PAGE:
To take a famous example, the essential insight of the scientific revolution was peer review, the idea that science was a collaborative effort that included the feedback and participation of others.  Peer review was a cultural institution that took the printing press for granted as a means of distributing research quickly and widely, but added the kind of cultural constraints that made it valuable.

We’re in a similar phase of transformation today.  As Shirky argues, open source software, collaborative endeavors like Wikipedia, easy access to the creation and distribution of media, and the wide availability of content across all formats has led to a massive proliferation of information.  Content is as easy to access as it is ubiquitous.  This exponential increase in the sheer volume of information has led some to worry about eroding standards – what distinguishes good content from bad, what differentiates well-vetted material  from the salacious or poorly researched, what happens to our sensibilities when even the most vulgar sources are treated as on a par with more professional content providers.

The case for digitally-driven stupidity assumes we’ll fail to integrate digital freedoms into our society as well as we integrated literacy.  This assumption in turn rests on three beliefs: that the recent past was a glorious and irreplaceable high-water mark of intellectual attainment; that the present is only characterized by the silly stuff and not by the noble experiments; and that this generation of young people will fail to invent cultural norms that do for the internet’s abundance what the intellectuals of the 17th century did for print culture…

Shirky’s right.  There’s no reason to believe that the creative destruction we are witnessing today will not give rise to whole new forms of collaboration and creation.  We are likely to see innovations barely conceivable even twenty years ago.  While it’s true that among the innovations and new cultural forms we’re likely to see quite a bit of mediocrity, it’s also true that the most useful and innovative will rise to the top.  Let a thousand flowers bloom – and let the cultural gardners trim and prune away to allow the best to stand forth.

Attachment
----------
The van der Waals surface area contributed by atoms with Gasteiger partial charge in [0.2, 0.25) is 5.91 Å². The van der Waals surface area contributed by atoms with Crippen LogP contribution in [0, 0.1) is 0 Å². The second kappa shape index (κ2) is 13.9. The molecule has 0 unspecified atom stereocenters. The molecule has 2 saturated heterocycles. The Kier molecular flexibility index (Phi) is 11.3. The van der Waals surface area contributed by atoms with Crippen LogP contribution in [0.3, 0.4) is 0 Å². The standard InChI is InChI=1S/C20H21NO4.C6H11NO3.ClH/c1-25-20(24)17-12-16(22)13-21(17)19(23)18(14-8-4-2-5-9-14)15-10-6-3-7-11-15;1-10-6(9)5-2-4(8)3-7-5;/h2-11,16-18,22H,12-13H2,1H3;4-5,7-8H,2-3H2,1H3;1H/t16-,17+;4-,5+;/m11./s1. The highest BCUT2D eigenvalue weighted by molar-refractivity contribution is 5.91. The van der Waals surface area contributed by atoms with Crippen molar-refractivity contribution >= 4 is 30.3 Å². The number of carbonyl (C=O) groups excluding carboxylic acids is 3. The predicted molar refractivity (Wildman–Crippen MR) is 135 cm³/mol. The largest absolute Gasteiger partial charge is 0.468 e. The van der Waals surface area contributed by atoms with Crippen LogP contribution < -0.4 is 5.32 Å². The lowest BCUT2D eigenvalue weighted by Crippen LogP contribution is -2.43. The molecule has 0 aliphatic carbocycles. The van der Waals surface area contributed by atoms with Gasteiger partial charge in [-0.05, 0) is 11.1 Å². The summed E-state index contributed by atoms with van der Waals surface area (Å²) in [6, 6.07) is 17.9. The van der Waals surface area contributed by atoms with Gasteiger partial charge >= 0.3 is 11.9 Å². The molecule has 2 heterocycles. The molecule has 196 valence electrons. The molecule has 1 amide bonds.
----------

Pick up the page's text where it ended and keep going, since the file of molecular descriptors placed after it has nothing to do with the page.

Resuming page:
…just as we might want scientific journals without the erotic novels, but that’s not how media works.  Increased freedom to create means increased freedom to create throwaway material, as well as freedom to indulge in the experimentation that eventually makes the good new stuff possible.  There is no easy way to get through a media revolution of this magnitude; the task before us now is to experiment with new ways of using a medium that is social, ubiquitous, and cheap, a medium that changes the landscape by distributing freedom of the press and freedom of assembly as widely as freedom of speech.

Read the whole thing.  And if you’re interested in reading more, check out Shirky’s new book, Cognitive Surplus: Creativity and Generosity in a Connected Age.